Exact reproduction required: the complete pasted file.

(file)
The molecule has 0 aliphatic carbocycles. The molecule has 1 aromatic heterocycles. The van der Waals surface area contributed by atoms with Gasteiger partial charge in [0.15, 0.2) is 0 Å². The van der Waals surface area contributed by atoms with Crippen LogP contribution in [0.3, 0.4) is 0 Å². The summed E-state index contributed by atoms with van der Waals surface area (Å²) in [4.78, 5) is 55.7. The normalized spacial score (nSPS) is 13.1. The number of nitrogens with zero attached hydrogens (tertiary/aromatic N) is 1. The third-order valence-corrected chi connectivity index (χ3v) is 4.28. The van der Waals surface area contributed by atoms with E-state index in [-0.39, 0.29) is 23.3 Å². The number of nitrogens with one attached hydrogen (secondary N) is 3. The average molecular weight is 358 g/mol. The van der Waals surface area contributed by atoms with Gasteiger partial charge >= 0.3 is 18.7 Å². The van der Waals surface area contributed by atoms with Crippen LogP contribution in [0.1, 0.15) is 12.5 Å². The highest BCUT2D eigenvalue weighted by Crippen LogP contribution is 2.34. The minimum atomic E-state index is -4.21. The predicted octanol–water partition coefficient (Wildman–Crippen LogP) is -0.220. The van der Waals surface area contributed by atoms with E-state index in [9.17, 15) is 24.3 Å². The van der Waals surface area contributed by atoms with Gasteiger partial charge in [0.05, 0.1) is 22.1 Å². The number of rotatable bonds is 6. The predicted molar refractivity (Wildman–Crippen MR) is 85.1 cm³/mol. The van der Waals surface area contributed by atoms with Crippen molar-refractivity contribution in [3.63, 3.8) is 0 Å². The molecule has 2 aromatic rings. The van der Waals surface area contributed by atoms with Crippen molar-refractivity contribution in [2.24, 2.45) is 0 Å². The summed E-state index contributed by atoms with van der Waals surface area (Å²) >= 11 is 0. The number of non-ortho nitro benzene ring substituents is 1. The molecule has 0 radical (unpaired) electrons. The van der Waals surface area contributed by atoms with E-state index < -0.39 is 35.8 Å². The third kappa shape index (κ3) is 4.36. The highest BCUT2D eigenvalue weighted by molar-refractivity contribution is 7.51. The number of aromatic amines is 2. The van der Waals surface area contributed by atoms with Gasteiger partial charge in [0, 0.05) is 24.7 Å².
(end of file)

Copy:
The molecule has 0 aliphatic carbocycles. The molecule has 1 aromatic heterocycles. The van der Waals surface area contributed by atoms with Gasteiger partial charge in [0.15, 0.2) is 0 Å². The van der Waals surface area contributed by atoms with Crippen LogP contribution in [0.3, 0.4) is 0 Å². The summed E-state index contributed by atoms with van der Waals surface area (Å²) in [4.78, 5) is 55.7. The normalized spacial score (nSPS) is 13.1. The number of nitrogens with zero attached hydrogens (tertiary/aromatic N) is 1. The third-order valence-corrected chi connectivity index (χ3v) is 4.28. The van der Waals surface area contributed by atoms with E-state index in [-0.39, 0.29) is 23.3 Å². The number of nitrogens with one attached hydrogen (secondary N) is 3. The average molecular weight is 358 g/mol. The van der Waals surface area contributed by atoms with Gasteiger partial charge >= 0.3 is 18.7 Å². The van der Waals surface area contributed by atoms with Crippen LogP contribution in [0.1, 0.15) is 12.5 Å². The highest BCUT2D eigenvalue weighted by Crippen LogP contribution is 2.34. The minimum atomic E-state index is -4.21. The predicted octanol–water partition coefficient (Wildman–Crippen LogP) is -0.220. The van der Waals surface area contributed by atoms with E-state index in [9.17, 15) is 24.3 Å². The van der Waals surface area contributed by atoms with Gasteiger partial charge in [0.05, 0.1) is 22.1 Å². The number of rotatable bonds is 6. The predicted molar refractivity (Wildman–Crippen MR) is 85.1 cm³/mol. The van der Waals surface area contributed by atoms with Crippen molar-refractivity contribution in [3.63, 3.8) is 0 Å². The molecule has 2 aromatic rings. The van der Waals surface area contributed by atoms with Crippen molar-refractivity contribution in [2.24, 2.45) is 0 Å². The summed E-state index contributed by atoms with van der Waals surface area (Å²) >= 11 is 0. The number of non-ortho nitro benzene ring substituents is 1. The molecule has 0 radical (unpaired) electrons. The van der Waals surface area contributed by atoms with E-state index < -0.39 is 35.8 Å². The third kappa shape index (κ3) is 4.36. The highest BCUT2D eigenvalue weighted by molar-refractivity contribution is 7.51. The number of aromatic amines is 2. The van der Waals surface area contributed by atoms with Gasteiger partial charge in [0, 0.05) is 24.7 Å².